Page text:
(Reuters) - National Australia Bank (NAB) (NAB.AX) posted a 14 percent fall in annual cash earnings on Thursday as the country’s fourth-largest lender grapples with the costs of compensating customers and a series of compliance failures.
Cash earnings came in at A$5.70 billion ($4.0 billion) for the year ended Sept. 30, compared with a record A$6.64 billion profit over the same period last year. The result was slightly below an average estimate of A$5.76 billion in a Reuters poll of 6 analysts.
Australia’s biggest business lender said its business and private banking division, its largest contributor to earnings, fell 3.6 percent during the second half to A$1.4 billion, as lower margins hit.
“The business bank is one of NAB’s strengths in this environment - relative to the other banks with higher exposures to housing - so this is a big surprise,” said Hugh Dive, chief investment officer at Atlas Funds Management.
Revelations of widespread malfeasance in a months-long quasi-judicial inquiry into the sector has put Australia’s largest financial institutions under unprecedented scrutiny, raising the specter of costly legal battles and tougher regulation ahead.
NAB announced that it had recognized A$360 million in customer-related remediation charges in the second half of the year, after earlier announcing it was setting aside A$314 million for compliance costs and for refunding customers it overcharged.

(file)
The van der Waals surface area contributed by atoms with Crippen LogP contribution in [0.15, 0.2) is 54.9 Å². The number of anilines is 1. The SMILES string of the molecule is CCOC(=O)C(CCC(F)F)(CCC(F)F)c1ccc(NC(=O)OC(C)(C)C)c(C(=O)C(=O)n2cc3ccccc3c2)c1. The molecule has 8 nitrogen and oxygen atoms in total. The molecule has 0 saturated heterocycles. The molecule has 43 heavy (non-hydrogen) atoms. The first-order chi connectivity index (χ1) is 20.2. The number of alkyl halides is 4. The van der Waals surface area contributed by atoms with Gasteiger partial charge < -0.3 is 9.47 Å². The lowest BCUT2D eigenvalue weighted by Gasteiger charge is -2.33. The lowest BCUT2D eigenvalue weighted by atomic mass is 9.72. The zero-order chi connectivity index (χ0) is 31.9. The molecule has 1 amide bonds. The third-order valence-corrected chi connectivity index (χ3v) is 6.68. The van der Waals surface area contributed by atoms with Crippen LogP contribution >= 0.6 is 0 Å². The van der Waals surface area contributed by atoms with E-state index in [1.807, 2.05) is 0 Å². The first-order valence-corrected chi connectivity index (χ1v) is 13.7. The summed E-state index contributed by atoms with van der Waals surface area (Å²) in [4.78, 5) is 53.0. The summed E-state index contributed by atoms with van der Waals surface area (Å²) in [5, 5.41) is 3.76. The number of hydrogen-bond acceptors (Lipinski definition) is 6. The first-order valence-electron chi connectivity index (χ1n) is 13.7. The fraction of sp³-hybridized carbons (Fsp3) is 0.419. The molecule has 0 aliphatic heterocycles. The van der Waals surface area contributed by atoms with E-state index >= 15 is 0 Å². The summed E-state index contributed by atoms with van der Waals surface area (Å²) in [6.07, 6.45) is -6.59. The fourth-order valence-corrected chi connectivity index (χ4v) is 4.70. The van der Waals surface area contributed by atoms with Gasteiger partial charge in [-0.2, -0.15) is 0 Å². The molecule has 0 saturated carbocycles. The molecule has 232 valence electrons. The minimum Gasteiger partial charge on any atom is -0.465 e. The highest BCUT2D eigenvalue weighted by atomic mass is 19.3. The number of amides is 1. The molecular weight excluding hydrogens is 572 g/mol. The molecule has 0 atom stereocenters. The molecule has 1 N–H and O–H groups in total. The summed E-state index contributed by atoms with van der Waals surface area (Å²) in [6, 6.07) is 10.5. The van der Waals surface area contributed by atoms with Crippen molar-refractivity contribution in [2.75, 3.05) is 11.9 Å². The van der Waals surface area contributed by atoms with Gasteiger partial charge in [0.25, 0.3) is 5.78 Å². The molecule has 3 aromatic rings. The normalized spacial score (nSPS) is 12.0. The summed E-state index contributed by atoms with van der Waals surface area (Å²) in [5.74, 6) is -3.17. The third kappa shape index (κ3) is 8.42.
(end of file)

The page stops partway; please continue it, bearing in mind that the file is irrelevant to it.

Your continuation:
A Royal Commission of inquiry raised instances where the bank failed to treat customers with care and respect, the bank said in a statement. Chief Executive Officer Andrew Thorburn has said about 300 staff have been fired or have left the bank as a result of internal investigations into misconduct.
Despite its lower profits, the Melbourne-based lender announced a final dividend of A$0.99 per share for the half, bringing its full year dividend to A$1.98 per share, the same as last year.
“We think there’s a risk NAB would have to cut their dividend,” said Dive. “They are paying most of their profits back and not building any capital so we don’t think they can maintain such a high payout in this environment.”
NAB reported a increase in its CET1 ratio to 10.2 percent as of Sept. 30, short of the government mandated 10.5 percent by 2020 and behind its three big peers.
NAB added that it had made progress in its plans to separate and offload its wealth management unit, MLC, via an IPO or a sale by the end of 2019.
Statutory net profit, which includes one-time gains and losses, rose 5 percent to A$5.55 billion.
Reporting by Nikhil Kurian Nainan in Bengaluru; editing by Stephen Coates and Hugh Lawson